One of the world’s foremost experts on corruption and match-fixing in international sports has warned that a “tsunami of corruption” will hit Australian sport.
Canadian investigative journalist Declan Hill visited Australia last month to issue the cautionary message about the future of sports here.
It’s a message that Australian sports lawyer Dean Wattis has repeated.
Wattis, Holding Redlich
’s special counsel in sports law, told Australasian Lawyer
that while much focus is on huge sporting events such as the FIFA World Cup and the scandals surrounding it like Qatar’s allegedly crooked bid to host it in 2022; a rumbling underbelly of organised crime is poisoning lower-tiered matches.
These matches, he says, allow corrupt game players to take advantage of the multitude of boutique betting channels in order to hide any irregular bets or match fixing flags, and garner millions of dollars in profit.
“You can fly under the radar by coming out here and playing for a third tier team – meanwhile in Asia people are betting millions on it,” he says. “Organised crime in sport is one of the fastest growing crimes globally. The more sophisticated and complex types of betting in the sports market seems to have made illegal or suspect betting harder to monitor and prosecute. There are now numerous opportunities to make dirty money look like it has come from legitimate sources.”
Wattis points to the Southern Stars Soccer Club scandal in Melbourne’s south east that broke in September last year.
Victoria police arrested up to 10 people in relation to a match fixing scandal, and a Malaysian national and the Australian ring-leader of the betting syndicate behind the match fixing, was sentenced to three years jail in Australia, to be followed by deportation.
Cases such as these run rampant within sports internationally and at home, says Wattis, and it’s extremely hard to detect especially if it’s offshore.
He adds that the evolution of the global sports betting market has seen an increased risk of infiltration by organised crime in relation to money laundering and match fixing.
And these crimes within smaller-tiered jurisdictions inevitably find their way to the top.
Take the Qatar case as an example, which has seen international headlines scream “corruption” within the FIFA World Cup – arguably the largest sporting event on the planet.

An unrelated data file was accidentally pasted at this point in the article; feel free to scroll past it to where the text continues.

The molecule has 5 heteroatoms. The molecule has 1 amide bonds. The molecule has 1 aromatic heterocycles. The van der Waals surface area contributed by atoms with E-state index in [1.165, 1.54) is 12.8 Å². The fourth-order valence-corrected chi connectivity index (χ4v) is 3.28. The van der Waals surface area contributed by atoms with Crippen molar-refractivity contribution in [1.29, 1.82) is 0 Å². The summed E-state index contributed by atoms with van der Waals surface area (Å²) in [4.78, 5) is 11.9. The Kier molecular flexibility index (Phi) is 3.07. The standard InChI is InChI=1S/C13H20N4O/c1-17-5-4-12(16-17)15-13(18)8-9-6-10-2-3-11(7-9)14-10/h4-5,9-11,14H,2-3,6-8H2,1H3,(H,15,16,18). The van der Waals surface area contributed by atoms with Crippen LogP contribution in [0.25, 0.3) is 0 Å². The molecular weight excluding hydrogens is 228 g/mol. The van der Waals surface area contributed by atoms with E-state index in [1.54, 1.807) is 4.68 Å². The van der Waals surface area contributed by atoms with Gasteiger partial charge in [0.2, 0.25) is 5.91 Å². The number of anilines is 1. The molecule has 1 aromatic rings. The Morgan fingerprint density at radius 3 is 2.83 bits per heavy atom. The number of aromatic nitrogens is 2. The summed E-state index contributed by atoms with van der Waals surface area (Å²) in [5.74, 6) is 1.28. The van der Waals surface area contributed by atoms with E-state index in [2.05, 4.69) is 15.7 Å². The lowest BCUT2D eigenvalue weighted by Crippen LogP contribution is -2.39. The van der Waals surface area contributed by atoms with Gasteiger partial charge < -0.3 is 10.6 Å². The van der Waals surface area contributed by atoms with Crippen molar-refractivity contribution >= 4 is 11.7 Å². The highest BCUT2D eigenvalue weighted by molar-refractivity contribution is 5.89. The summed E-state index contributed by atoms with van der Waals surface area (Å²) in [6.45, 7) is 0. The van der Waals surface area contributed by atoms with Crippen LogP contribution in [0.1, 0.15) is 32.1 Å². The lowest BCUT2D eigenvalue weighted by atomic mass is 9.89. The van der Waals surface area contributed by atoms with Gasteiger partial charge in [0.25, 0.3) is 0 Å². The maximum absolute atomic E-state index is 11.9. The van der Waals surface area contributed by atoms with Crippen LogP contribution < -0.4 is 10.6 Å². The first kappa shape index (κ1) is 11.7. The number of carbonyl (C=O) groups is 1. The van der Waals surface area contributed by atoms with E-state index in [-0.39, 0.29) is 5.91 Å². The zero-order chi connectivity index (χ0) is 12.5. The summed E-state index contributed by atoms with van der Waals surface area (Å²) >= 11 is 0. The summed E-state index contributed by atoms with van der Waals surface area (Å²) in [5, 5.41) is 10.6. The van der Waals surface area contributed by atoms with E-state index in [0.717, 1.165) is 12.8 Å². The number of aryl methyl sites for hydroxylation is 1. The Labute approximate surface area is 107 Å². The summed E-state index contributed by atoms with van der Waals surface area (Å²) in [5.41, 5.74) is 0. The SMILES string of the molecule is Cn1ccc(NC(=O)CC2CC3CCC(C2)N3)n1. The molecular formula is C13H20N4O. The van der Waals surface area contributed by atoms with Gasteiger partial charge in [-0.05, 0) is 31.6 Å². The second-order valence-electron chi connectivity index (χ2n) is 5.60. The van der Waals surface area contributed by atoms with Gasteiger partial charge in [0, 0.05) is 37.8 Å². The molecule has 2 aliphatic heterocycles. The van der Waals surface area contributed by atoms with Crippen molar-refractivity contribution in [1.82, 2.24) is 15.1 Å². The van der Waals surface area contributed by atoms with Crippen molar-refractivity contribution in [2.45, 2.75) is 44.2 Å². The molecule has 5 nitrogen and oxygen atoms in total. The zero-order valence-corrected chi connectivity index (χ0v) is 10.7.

Leaked documents indicate that Mohamed Bin Hammam, the disgraced FIFA vice-president, used his authority, connections and access to (a lot of) money to ensure that Qatar won its bid to host the World Cup in 2022.
In response, a formal investigation has been launched and many are calling for the country to be stripped of its hosting rights to the tournament.
“That’s at the highest level and they’re really targeting the underdeveloped and under regulated countries and saying things like ‘we’ll build you a new school – give us your vote’,” says Wattis. “A lot of people have a lot of things to hide, and I think it will be more about a cover up than having a revote, but who knows.”
But many illegal crime syndicates will also be regarding the World Cup group games, which kick off on Friday, as a prime target for match rigging.
“There are teams that if they lose no one will raise an eyebrow – you can even bet on Australia scoring a goal,” he says. “There’s certainly huge money in these big events and you’d be foolish not to think that organised crime won’t get into them.”
To alleviate the problem, Wattis says that particularly at the lower and mid-tier levels all relevant sporting authorities in Australia need to share far more information with each other about any potential red flags.
He says more education of athletes to make them aware of the various problems will also help.
And although Wattis admits organised crime will probably never be eradicated completely in Australia, he hopes it won’t get to the level seen in some of the European third tier markets.
“All you can do is have faith in the organisations that are trying to prevent it.”